Keep on the right road when it comes to your sight
Post on 3rd November 2016
Anxieties about slippery roads, limited visibility and the glare of headlights will drive many motorists off the road this winter, according to new research by Scrivens Opticians & Hearing Care.
Half of UK drivers are less inclined to get behind the wheel during the colder months as their concerns go up a gear and a third admit they avoid driving in the dark.
The research of 2,000 motorists was commissioned as part of our winter ‘You Can’t See the Signs’ campaign.
Operations Director Adrian Ellis explained: “With busy traffic, poor visibility and the actions of other drivers to consider, it’s no wonder that many motorists find it stressful on the road at times.
“But the huge amount of people who lack confidence to drive in certain conditions is surprising.
“It drives home the need to have regular eye tests and optimum vision for their own safety and the safety of other road users.”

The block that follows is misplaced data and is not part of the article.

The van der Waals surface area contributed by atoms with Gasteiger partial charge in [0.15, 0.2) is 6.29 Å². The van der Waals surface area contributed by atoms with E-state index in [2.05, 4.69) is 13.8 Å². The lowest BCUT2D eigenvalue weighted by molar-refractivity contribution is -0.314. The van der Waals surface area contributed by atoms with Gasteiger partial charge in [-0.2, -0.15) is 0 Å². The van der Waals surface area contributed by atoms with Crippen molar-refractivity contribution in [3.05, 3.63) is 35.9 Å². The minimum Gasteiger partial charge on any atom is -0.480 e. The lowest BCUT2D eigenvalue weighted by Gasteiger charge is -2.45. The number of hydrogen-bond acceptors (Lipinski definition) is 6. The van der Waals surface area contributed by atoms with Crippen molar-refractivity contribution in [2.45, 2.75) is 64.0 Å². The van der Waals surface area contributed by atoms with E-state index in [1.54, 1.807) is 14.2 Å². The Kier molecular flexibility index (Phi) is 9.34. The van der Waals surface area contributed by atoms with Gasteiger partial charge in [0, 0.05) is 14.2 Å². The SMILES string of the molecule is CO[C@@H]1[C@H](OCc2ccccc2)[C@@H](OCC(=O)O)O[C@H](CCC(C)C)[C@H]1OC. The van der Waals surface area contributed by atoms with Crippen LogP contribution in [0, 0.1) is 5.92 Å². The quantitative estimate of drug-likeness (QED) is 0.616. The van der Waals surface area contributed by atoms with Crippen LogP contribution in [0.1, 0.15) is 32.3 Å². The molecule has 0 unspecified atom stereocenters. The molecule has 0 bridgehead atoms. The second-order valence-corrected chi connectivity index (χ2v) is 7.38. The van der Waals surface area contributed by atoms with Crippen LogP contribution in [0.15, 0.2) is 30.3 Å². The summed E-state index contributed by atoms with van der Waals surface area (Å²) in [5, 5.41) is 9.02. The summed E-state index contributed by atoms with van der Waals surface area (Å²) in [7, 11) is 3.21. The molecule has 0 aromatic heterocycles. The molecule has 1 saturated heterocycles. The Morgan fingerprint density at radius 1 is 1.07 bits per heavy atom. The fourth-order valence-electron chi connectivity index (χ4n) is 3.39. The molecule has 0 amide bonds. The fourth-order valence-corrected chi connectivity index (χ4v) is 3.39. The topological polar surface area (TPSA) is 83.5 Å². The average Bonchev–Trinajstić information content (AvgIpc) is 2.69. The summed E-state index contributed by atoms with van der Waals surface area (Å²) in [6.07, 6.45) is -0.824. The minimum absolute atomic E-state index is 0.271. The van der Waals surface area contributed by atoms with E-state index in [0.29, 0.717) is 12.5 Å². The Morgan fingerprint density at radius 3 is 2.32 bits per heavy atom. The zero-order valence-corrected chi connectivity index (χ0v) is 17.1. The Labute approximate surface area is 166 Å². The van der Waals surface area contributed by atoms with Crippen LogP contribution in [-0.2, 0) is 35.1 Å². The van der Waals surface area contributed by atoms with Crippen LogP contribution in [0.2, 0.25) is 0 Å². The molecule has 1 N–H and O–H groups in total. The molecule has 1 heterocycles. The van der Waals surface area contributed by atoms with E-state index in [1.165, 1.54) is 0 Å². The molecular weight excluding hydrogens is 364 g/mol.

It is that time of the year when fading light and shorter days makes it more difficult to see.
Changes to our vision should be more noticeable during the autumn and winter months, so the advice from Scrivens is not to ignore these signs and have your eyes tested regularly.
Vision does deteriorate with age with the 40-plus group particularly at risk, but it can be corrected and give people back confidence they may have lost.
Our survey found that half of those questioned had been in a traffic accident with a third of the incidents caused by situations where visibility was impaired, such as poor weather, low sun and darkness.
January is the month when most respondents stay away from the driver’s seat, followed by December and February.
Around a third of respondents said they struggle to read the signs when driving at night – while 66 per cent find it hard to cope with the glare of car headlights.
A fifth of people said they have difficulty focusing when driving in the dark and 22 per cent said they find that they can’t always see the kerb during a night time drive.
Six in 10 respondents said their vision has deteriorated since they originally passed their driving test.
The research found these were the top driving anxieties
1. Snowy weather
2. Other drivers
3. Low sun
4. Driving in the dark
6. Busy traffic
8. Rainy weather
9. Windy weather
12. Changing lanes
13. = Box junctionsManoeuvres (three point turns, reversing round corners etc)
15. Dual carriageways
If you have any concerns about your vision, please call into your local Scrivens Opticians & Hearing Care branch.